The Government gets Sh22 billion from World Bank to bail out the poor
By By JAMES ANYANZWA
| Sep 10th 2013 | 3 min read
By JAMES ANYANZWA
The Government has received a loan of Sh21.8 billion ($250 million) from the World Bank to help cushion the poor and the vulnerable.
The latest funding brings the government’s social protection kitty to Sh385.4 billion ($4.43 billion)
The credit seeks to help Kenya fight extreme poverty by setting up a national social safety net programme to reach up to 3.3 million of the country’s poorest people by 2017.
The beneficiaries of the national safety net programme will receive Sh2,000 every two months.
These will include orphans and vulnerable children, older persons and persons with disability.
In addition, unemployed persons who can prove beyond any reasonable doubt that they are indeed needy will also benefit from the kitty. Treasury Cabinet Secretary Henry Rotich said the payments would be made through specific service providers and will cover all the 47 counties.
“Orphans, the elderly and persons living in the arid and semi-arid areas form the largest category of those severely affected by poverty,” he said. “This category of persons is prone to hunger as a result of droughts and floods. They are excluded from mainstream economic activities, are denied education and health facilities, and basic needs.”
Rotich noted that 42 per cent of the population live below the poverty line due to lack of sustainable incomes to enable the poor meet their basic needs.
He spoke during the signing of the loan agreement with World Bank Country Director for Kenya Diarietou Gaye at the Treasury yesterday.
He said the programme’s coverage has been low and limited due to inadequate and sustainable financing.
“The on-going cash transfer programme is only able to cover 1.65 million people or four per cent of the population as opposed to the government’s target of nine per cent of the vulnerable population,” he said.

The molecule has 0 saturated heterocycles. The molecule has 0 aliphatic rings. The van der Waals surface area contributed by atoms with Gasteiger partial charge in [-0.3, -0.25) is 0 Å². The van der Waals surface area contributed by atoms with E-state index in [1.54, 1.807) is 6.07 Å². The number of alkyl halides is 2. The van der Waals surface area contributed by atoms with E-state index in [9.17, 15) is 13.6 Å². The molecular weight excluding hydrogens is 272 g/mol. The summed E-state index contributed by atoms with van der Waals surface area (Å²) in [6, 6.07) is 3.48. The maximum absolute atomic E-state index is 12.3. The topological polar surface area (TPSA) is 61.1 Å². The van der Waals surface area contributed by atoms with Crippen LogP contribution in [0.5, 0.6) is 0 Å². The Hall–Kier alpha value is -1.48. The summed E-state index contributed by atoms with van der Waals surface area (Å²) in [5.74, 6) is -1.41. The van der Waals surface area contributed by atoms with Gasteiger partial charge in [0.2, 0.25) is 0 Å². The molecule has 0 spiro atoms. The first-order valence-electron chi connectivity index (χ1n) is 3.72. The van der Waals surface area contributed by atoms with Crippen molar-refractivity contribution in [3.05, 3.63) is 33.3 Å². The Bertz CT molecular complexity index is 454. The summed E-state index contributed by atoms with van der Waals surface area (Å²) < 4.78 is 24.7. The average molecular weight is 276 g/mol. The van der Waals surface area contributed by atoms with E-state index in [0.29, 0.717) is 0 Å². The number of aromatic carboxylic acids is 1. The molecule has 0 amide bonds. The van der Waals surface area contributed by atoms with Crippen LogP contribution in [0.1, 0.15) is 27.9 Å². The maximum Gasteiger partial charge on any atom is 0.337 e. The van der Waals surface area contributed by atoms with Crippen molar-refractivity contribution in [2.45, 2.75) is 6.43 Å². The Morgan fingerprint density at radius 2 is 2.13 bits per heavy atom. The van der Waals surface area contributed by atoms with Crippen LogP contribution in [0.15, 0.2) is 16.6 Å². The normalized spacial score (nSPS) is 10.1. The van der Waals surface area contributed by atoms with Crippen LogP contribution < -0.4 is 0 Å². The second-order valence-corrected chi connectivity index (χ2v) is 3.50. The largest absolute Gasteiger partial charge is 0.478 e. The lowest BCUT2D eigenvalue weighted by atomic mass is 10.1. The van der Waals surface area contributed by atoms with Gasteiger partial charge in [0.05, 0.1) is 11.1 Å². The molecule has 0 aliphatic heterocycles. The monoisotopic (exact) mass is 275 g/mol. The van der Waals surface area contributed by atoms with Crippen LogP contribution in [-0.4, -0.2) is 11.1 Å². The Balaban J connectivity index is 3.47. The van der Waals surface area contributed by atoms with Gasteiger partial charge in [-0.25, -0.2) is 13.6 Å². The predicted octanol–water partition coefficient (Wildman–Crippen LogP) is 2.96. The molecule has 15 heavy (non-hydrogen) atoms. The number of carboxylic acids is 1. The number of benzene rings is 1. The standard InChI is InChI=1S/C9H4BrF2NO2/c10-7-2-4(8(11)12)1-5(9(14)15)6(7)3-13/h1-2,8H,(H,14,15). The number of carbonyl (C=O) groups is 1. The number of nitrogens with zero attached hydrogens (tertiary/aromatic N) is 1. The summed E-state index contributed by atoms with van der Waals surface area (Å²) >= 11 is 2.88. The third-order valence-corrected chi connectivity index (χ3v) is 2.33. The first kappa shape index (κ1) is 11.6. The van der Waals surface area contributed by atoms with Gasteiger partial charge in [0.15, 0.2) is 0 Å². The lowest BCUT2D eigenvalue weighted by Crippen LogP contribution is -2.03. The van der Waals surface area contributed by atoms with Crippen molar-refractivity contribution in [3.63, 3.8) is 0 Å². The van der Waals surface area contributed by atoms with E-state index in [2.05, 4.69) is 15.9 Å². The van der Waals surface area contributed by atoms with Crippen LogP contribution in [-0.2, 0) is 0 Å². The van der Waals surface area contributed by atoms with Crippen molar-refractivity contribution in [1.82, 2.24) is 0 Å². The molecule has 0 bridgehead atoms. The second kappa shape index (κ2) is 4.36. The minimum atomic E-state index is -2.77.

He said the loan would enable the State achieve the target of at least nine per cent of the absolute poor population through various safety net interventions. Rotich explained that the 40-year loan, with a grace period of 10 years, will attract an interest rate of 0.75 per cent. The programme, approved by the World Bank Board in July, seeks to cushion the poorest and vulnerable households from the worst effects of crises such as drought, malnutrition and unemployment.
In the 2013/2014 Budget statement, Rotich allocated Sh13.4 billion to cushion the poor and vulnerable against poverty.
“Cushioning the poor against devastating income losses through a small but regular transfer of money will help them afford basic needs such as nutrition and healthcare and also keep their children in school,” said Diarietou Gaye, World Bank Country Director for Kenya.
“It will also help them to feel and become part of the economy.”
Gaye said the programme will merge existing ones like cash transfer for orphans and vulnerable children, the hunger safety net programme and the older persons cash transfer.
Others are the urban food subsidy cash transfer and the persons with disability cash transfer.
“Consolidating social safety nets will expand reach and improve results,” she said.
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